Women with a history of gestational diabetes are at elevated risk for chronic kidney disease (CKD) and end-stage kidney disease (ESKD) later in life if they develop type 2 diabetes mellitus, according to study data presented at the virtual 58th congress of the European Renal Association-European Dialysis and Transplant Association.
The finding is from a retrospective cohort study of 1,121,633 women in Sweden, of whom 15,595 (1.4%) were diagnosed with gestational diabetes. Women who experienced gestational diabetes, compared with those who did not, had a significantly 1.8- and 4.5-fold increased risk for CKD and ESKD, respectively, in adjusted analyses, according to investigator Karolina Kublickiene, MD, PhD, of Karolinska Institutet in Stockholm, Sweden. Women who had gestational diabetes had a significant 8.8-, 2.5-, and 1.9-fold increased risk for diabetic CKD, hypertensive CKD, and glomerular CKD, respectively.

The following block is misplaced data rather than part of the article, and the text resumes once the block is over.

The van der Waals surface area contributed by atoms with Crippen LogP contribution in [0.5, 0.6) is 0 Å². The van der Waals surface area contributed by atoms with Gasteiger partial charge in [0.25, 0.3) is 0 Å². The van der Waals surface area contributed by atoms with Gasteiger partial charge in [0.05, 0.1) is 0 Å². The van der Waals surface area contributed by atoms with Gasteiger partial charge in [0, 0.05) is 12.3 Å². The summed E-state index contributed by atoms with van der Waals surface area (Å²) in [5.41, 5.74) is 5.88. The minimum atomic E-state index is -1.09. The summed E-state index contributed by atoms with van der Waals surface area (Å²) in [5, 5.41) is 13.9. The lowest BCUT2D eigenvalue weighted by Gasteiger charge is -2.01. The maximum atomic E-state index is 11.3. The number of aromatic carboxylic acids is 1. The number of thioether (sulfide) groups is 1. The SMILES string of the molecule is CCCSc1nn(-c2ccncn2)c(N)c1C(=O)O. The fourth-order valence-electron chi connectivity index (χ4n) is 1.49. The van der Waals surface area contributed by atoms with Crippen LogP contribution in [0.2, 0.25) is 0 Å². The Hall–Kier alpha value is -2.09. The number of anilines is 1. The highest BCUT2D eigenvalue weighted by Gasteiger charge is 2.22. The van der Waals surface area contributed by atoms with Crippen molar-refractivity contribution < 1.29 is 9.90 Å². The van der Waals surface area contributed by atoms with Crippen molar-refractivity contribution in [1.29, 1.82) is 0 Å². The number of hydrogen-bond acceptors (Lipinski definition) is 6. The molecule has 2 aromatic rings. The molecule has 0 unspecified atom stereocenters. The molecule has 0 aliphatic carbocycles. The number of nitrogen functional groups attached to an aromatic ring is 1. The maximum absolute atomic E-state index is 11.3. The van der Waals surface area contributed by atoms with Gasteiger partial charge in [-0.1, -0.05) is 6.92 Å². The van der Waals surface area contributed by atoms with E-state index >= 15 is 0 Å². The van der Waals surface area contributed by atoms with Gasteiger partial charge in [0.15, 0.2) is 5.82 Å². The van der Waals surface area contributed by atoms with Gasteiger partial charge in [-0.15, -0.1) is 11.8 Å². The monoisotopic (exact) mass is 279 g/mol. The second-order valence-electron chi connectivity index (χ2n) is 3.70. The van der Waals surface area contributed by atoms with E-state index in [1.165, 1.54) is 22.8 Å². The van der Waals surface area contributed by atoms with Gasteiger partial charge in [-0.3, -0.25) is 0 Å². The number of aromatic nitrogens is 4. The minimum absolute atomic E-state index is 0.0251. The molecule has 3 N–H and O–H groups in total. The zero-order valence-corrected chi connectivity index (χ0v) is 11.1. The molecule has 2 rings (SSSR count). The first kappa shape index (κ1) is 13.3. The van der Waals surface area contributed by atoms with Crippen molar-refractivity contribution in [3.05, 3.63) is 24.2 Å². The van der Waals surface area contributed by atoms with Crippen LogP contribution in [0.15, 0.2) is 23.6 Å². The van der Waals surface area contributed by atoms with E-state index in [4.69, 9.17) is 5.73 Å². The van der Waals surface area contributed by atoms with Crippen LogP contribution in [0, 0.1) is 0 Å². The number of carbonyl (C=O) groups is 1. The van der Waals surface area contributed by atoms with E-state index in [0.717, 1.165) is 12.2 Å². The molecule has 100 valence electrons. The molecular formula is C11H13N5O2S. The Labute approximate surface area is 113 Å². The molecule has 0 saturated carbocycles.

These associations were largely explained by the progression of gestational diabetes to type 2 diabetes, according to investigators. Women whose gestational diabetes progressed to type 2 diabetes had a significant 21.7-fold increased risk for CKD and 112.4-fold increased risk for ESKD. Women whose gestational diabetes did not progress to type 2 diabetes were not at significantly elevated risk for CKD or ESKD compared with women who have uncomplicated pregnancies.
Barrett P, McCarthy F, Evans M, et al. Gestational diabetes and the long-term risk of maternal kidney disease: a Swedish national cohort study. Presented at: 58th ERA-EDTA virtual congress held June 5-8, 2021. Abstract MO489.
This article originally appeared on Renal and Urology News